Coles Have Exceeded Themselves This Time

During the past fortnight, we received special offer emails from Coles which included their boneless rolled rib roasts and their tomahawk steaks on special for $25/kg, save $5/kg.

Their website also displayed, and still does, the same offers.

During the course of the special, our nearest Coles has not had the products on display but does have the correct shelf price sign.

The sign shows the end date is 03/03.

The Coles at Earlville had dozens of rib roasts the other day, all short dated, and wrongly priced at $30/kg.

Meanwhile, the Coles at Edmonton had the tomahawk steaks for the non-existent price of $31/kg.

The only rib steak that Coles sells for $31/kg is their rib eye steak after they increases it from $30/kg.

I bought 1 of the only 2 remaining roasts at Coles Earlville yesterday at 50% off the wrong price and I will now endeavour to get a refund, as everyone else who bought the incorrectly priced products should be entitled to.

Both Coles Earlville and Coles Edmonton deserve a shonky for this fiasco.

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Short dated prices are based on the FULL price not the SALE price. This is standard practice across all retailers to the best of my knowledge.

$25/Kg is 15% off
$15/Kg is 50% off

Even if we go with your definition, having an incorrect price sign is hardly shonky worthy.


And the full price was/is $25/kg.

It is when the advertised price is $25/kg and a store has a false price on both the product and the sign.

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The signs clearly say $25/Kg is 15% off. The website clearly indicates it’s on a ‘Save $10’ offer. Those are both specials, not the full price. I’m not sure how that can be clearer…

As for the incorrect prices, literally every store gets incorrect prices or advertisements that don’t match the shelf. No, it’s not good, but Shonkies are intended to call out the worst of the worst which have deliberately mislead in significant ways

Which means that the special price up to 03/03 is 15% off the usualo price.

The product and the sign should show $25/kg, not $30/kg.

Hmm that’s a fair argument. However it appears from your photo that all stock is short dated.

Having worked in retail, my experience is having 2 promotions displayed makes it even more confusing for consumers. So I can see why they’d remove the 15% off signs if all stock was a different price to that.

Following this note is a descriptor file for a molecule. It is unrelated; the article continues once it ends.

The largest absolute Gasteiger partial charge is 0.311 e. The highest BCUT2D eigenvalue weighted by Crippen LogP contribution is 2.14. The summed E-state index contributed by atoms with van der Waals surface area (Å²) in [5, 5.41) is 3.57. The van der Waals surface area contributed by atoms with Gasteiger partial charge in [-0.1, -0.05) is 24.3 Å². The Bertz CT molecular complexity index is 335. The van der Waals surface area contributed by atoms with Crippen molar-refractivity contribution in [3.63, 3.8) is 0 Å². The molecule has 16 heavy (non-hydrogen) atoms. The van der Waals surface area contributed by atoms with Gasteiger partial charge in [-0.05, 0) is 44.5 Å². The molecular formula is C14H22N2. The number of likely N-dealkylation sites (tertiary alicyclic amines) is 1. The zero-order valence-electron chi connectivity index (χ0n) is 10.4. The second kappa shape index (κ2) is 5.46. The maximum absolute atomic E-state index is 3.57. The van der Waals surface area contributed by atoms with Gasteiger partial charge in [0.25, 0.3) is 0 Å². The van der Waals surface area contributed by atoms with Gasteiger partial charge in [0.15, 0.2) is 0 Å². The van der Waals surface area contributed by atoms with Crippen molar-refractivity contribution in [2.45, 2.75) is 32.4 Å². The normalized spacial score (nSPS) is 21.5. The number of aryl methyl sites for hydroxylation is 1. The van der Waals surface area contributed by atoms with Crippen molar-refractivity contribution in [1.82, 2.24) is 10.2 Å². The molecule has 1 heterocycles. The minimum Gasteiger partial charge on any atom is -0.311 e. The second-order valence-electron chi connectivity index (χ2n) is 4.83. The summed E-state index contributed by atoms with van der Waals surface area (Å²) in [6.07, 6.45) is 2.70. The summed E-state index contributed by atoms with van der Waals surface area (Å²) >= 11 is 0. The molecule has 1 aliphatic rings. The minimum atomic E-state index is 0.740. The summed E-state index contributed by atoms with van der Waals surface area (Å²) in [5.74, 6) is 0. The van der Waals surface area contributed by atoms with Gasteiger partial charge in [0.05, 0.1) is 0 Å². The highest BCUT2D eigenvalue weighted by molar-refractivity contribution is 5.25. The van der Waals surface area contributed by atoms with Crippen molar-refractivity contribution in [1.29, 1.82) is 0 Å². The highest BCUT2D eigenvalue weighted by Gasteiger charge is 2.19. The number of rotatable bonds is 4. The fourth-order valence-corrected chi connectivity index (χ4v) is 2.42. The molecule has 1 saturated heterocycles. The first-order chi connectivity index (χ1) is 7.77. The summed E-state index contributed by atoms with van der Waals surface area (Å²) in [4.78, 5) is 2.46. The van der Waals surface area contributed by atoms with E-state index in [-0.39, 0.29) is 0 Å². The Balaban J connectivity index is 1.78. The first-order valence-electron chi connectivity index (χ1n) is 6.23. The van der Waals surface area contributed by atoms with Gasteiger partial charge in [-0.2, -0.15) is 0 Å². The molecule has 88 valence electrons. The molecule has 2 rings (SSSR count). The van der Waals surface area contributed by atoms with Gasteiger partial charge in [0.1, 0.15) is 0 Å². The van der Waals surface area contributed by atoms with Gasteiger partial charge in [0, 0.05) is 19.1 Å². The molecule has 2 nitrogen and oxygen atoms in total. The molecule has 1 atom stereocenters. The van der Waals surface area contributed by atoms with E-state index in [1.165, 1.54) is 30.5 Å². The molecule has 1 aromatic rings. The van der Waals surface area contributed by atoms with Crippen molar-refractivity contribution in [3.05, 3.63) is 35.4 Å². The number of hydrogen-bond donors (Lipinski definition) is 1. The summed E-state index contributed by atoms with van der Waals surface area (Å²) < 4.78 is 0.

I also doubt that you’d be able to get a refund for your purchase. Ultimately the price you paid was correct, the advertisement that it was 50% off the normal price was correct. The fact that you could have got a different special by going to a different Coles isn’t covered under consumer law

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Quite often one sees clearance stock which has been marked down (or on a clearance stand with a % off sign) and there are two ways retailer tend to discount the price…

  1. the first being that the % discount is off the already discounted price…such as working 'take an additional 40% off already discounted price. Say a item was $100 and discounted to $50, then the additional 40% off would make it $30.
  2. the second being a discount applied to the original price of the item…such as ‘discounted to 30% of original price’. In this case the $100 and discounted to $50, then the 30% off original price would make it $30.

Clothing and cheaper department stores are notorious for having different regime for applying the discounts. Even sometimes will see bot 1 and 2 in the same store depending on the product being cleared.

In @Fred123 case, the corn beef fits into the second dot point…where the original price was $30/kg and discounts were based on the original price.

Last week Woolies had a sale on Scotch Fillets for $31/kg. Previously Woolies (and Coles still do) would price the steaks at $31/kg on a normal pricing sticker and have special sale pricing shown on the displays.

This time each package had a bright and conspicuous ‘marked down’ sticker that initially seemed to reflect short date sale items, but on inspection they were priced at the advertised sale price. The main price sticker was the regular selling price. An interesting way to do, taking a second thought to realise it was ‘just’ the catalogue item at the advertised price. Marketing psychology is moving further into our heads.